Anxiety is defined as a persistent state of alertness. Elevated alertness is a good thing when there’s danger but some individuals get stuck in a constant state of alertness even when they’re not in any peril. Instead of feeling anxious before a big job interview, you might be simmering with dread while cooking dinner or calling a friend. Everything seems more overwhelming than it usually would and day-to-day life becomes an emotional battle.
For others, anxiety can have more than an emotional impact – the symptoms could become physical. These symptoms include dizziness, insomnia, nausea, and heart palpitations. Some might suffer from these feelings all of their lives, while others may find that as their hearing worsens, they start to feel increased anxiety.
Compared to some aging challenges which come out of nowhere, hearing loss tends to creep up on you until one day your hearing specialist informs you that you need a hearing aid. This shouldn’t be any different from being told you need glasses, but hearing loss can trigger anxiety that doesn’t arise with deteriorating vision for many individuals. Even if you’ve never had severe anxiety this can still occur. Hearing loss can make it even worse for people who already suffer from depression or anxiety.
What Did You Say?
Hearing loss brings new concerns: How much did you say that cost? What if I keep saying “huh”? Are they irritated with me for asking them to repeat themselves? Will people stop calling me? When daily tasks become stressful, anxiety escalates and this is a normal response. Why are you declining invitations for dinner or steering clear of gatherings? Your struggle to keep up with conversations could be the reason why you keep turning down invitations if you’re being truthful with yourself. This response will ultimately result in even more anxiety as you grapple with the consequences of self isolation.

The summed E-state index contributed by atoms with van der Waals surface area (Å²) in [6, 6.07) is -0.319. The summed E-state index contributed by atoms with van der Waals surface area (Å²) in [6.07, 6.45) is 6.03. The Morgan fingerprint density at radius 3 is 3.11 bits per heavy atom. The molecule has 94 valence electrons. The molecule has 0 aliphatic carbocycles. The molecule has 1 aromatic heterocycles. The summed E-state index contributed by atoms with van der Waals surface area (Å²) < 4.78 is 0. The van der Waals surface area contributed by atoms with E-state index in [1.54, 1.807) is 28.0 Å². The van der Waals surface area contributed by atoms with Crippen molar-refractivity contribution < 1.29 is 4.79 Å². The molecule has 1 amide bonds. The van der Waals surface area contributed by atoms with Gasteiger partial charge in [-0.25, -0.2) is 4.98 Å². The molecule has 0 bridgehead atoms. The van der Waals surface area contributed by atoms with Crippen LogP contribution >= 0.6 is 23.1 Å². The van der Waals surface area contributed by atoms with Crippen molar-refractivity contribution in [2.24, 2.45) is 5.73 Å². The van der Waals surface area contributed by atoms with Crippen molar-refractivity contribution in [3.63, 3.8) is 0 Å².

Am I Alone?
Others are also going through this. Anxiety is becoming more and more common. Roughly 18% of the population struggles with an anxiety disorder. Recent research shows hearing loss raises the chance of being diagnosed with anxiety, particularly when left untreated. It could work the opposite way too. According to some research, anxiety will actually increase your chances of getting hearing loss. Considering how treatable anxiety and hearing loss are, it’s a shame so many people continue to suffer from both unnecessarily.
What Are The Treatment Options?
If your anxiety is a result of hearing loss you should come in to be fitted for a hearing aid. Don’t procrastinate and if you notice that your hearing has suddenly changed, come in as soon as you can. For many, hearing aids decrease anxiety by fighting miscommunications and embarrassment in social situations.
There is a learning curve with hearing aids that might add to your anxiety if you aren’t ready for it. Adapting to using hearing aids and finding out all of the settings can take a couple of weeks. So, don’t get frustrated if you struggle with them at first. If you’re currently wearing hearing aids and still find yourself struggling with anxiety, don’t hesitate to reach out to your doctor. There are many ways to treat anxiety, and your doctor may recommend lifestyle changes such as additional exercise, to improve your individual situation.